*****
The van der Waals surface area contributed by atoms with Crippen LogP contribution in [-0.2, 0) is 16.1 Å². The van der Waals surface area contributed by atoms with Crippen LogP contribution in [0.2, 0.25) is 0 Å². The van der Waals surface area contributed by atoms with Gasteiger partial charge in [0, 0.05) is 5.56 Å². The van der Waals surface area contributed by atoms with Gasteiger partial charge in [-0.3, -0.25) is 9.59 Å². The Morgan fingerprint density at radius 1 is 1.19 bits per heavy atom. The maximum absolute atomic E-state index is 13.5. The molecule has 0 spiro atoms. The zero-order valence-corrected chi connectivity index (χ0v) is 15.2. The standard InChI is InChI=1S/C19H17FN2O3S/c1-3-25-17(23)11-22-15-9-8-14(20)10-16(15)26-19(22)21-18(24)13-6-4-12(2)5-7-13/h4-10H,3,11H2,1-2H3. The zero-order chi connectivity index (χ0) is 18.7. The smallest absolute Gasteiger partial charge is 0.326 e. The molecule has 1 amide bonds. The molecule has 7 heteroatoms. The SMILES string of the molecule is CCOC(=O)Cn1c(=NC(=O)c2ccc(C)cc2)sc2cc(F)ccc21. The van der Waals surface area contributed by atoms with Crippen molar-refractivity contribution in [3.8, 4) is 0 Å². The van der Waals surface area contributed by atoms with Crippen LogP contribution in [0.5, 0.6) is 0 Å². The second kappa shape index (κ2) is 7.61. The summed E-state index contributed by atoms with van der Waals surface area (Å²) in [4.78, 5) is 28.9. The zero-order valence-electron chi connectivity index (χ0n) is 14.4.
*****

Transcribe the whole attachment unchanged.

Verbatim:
The van der Waals surface area contributed by atoms with Crippen LogP contribution in [-0.2, 0) is 16.1 Å². The van der Waals surface area contributed by atoms with Crippen LogP contribution in [0.2, 0.25) is 0 Å². The van der Waals surface area contributed by atoms with Gasteiger partial charge in [0, 0.05) is 5.56 Å². The van der Waals surface area contributed by atoms with Gasteiger partial charge in [-0.3, -0.25) is 9.59 Å². The Morgan fingerprint density at radius 1 is 1.19 bits per heavy atom. The maximum absolute atomic E-state index is 13.5. The molecule has 0 spiro atoms. The zero-order valence-corrected chi connectivity index (χ0v) is 15.2. The standard InChI is InChI=1S/C19H17FN2O3S/c1-3-25-17(23)11-22-15-9-8-14(20)10-16(15)26-19(22)21-18(24)13-6-4-12(2)5-7-13/h4-10H,3,11H2,1-2H3. The zero-order chi connectivity index (χ0) is 18.7. The smallest absolute Gasteiger partial charge is 0.326 e. The molecule has 1 amide bonds. The molecule has 7 heteroatoms. The SMILES string of the molecule is CCOC(=O)Cn1c(=NC(=O)c2ccc(C)cc2)sc2cc(F)ccc21. The van der Waals surface area contributed by atoms with Crippen molar-refractivity contribution in [3.8, 4) is 0 Å². The van der Waals surface area contributed by atoms with Crippen LogP contribution in [0.5, 0.6) is 0 Å². The second kappa shape index (κ2) is 7.61. The summed E-state index contributed by atoms with van der Waals surface area (Å²) in [4.78, 5) is 28.9. The zero-order valence-electron chi connectivity index (χ0n) is 14.4.